In a word, it took over messaging about life satisfaction and human fulfillment. Just figure out what you want. It’s that simple. Or so the nagging imperative promised.
It’s time to dispel this myth. I can hardly think of worse advice to give anyone trying to discern what to do with their life.
Years ago, in a series of wildly popular interviews, historian Joseph Campbell uttered these words: “Follow your bliss.” But never in his wildest dreams did he imagine what would become of them.
In the years since, this little piece of advice—dropped into a serious conversation with journalist Bill Moyers—has taken social media and advertising by storm. It shows up on t-shirts and self-help books, promising that all you must do to figure out your complicated life is to pursue what you’re passionate about. Although helpful for all of us who have repressed our own desires, the idea crept unbidden into discussions about calling. It permeated conversations with high school students and college freshmen as they struggled to determine next steps, majors and minors, academic degrees or jobs; and it colored the worlds of unhappy mid-lifers and senior citizens phasing into the unknowns of retirement. In a word, it took over messaging about life satisfaction and human fulfillment. Just figure out what you want. It’s that simple. Or so the nagging imperative promised.
It’s time to dispel this myth. I can hardly think of worse advice to give anyone trying to discern what to do with their life. Instead, we need to tell the truth. As I argue in my forthcoming book, Follow Your Bliss and Other Lies About Calling, following a calling comes inevitably with undersides—struggles and complications that we can never fully anticipate and for which we need to be aware and prepared. Calling is, to borrow the words of researchers Stuart Bunderson and Jeffery Thompson, a “double-edged sword.” It “cuts both ways.”
Genuine duties support each other. We might put it into vocational language by saying that genuine callings support each other. Our families can motivate and support our educations; our educations can enrich and support our families.
Victor Frankenstein is the most irritating protagonist I’ve ever met. Yet I love teaching Mary Shelley’s 1818 novel Frankenstein and exploring the questions it raises, questions not only of what Victor creates but the process by which he creates it. Shelley’s Victor Frankenstein is no doctor, but a college student who deals with a predictable college student issue: keeping in touch with home. As he fails to visit or even write to his family, he remembers his father’s words: “I know that while you are pleased with yourself, you will think of us with affection and we shall hear regularly from you. You must pardon me if I regard any interruption in your correspondence as a proof that your other duties are equally neglected.”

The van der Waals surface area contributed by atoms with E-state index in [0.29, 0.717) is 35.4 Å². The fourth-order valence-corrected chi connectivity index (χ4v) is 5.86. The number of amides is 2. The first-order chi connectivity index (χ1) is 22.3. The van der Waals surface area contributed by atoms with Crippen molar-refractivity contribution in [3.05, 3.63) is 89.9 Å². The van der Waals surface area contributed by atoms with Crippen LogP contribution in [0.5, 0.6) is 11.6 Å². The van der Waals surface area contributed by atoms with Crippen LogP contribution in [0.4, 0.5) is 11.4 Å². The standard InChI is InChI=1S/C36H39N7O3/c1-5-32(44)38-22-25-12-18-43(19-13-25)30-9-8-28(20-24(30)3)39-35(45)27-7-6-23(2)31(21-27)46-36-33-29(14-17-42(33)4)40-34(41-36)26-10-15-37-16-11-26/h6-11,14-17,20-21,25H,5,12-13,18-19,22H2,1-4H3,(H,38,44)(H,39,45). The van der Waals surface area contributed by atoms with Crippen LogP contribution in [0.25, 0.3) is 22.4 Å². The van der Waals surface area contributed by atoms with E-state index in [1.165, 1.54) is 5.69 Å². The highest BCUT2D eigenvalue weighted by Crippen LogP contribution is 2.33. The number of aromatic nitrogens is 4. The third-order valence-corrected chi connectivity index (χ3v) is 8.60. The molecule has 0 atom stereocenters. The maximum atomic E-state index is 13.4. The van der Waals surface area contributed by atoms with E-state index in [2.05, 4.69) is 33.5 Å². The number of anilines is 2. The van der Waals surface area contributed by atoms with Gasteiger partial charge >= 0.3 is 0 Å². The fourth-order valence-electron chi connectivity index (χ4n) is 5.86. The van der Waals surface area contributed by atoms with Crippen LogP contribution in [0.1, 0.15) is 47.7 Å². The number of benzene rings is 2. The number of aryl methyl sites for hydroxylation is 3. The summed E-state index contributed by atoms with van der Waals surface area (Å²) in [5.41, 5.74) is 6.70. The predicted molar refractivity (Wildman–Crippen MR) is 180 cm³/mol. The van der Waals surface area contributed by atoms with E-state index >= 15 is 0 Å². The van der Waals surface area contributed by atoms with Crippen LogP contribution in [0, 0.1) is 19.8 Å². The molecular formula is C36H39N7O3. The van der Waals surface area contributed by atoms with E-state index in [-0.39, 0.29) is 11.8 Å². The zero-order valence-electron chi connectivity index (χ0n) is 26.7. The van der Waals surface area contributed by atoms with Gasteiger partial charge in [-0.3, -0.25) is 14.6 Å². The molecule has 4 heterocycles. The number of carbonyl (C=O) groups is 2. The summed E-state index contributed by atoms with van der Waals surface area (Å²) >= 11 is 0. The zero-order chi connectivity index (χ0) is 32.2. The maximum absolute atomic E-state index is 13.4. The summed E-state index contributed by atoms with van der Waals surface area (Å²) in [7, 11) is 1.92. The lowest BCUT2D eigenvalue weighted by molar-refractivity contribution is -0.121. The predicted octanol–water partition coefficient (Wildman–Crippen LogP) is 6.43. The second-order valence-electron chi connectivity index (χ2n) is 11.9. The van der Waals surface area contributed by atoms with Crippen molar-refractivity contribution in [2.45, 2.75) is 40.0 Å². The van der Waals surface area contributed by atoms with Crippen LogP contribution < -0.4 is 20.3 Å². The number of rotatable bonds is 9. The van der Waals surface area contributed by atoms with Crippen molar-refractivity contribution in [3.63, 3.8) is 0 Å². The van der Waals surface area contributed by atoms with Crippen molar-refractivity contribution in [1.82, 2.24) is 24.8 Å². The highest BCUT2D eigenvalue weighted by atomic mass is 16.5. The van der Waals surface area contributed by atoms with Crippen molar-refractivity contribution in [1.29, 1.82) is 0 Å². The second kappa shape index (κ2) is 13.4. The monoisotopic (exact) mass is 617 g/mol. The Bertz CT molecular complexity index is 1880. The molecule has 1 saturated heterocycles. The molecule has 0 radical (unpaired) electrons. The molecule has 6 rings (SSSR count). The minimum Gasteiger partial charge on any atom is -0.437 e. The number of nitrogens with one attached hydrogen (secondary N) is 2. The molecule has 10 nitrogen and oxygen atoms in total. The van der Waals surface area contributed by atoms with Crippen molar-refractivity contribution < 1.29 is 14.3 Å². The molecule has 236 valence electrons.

“Is his father right?” I ask my students. Is failing to write really a sign that he’s neglecting his other duties? His work is what’s keeping him from writing. Isn’t his research also a duty, deserving focus? Is it even possible to do his kind of work and do other things, like keeping up his family relationships, at the same time?
Listening for a vocation suggests hearing a call to somewhere else, to something not yet present. This post will discuss attention to the present as key to discerning that future vocation.
“Live in the present moment as if there were nothing to expect beyond it.” When I first encountered Jean-Pierre de Caussade’s Abandonment to Divine Providence and his relentless insistence on attention to the present, I thought him quite impractical; as teacher and parent, I always had to consider the future. Then COVID hit. As cherished plans crumpled and the future became a blank, de Caussade’s words became as practical as sanity: This moment is the only moment we have.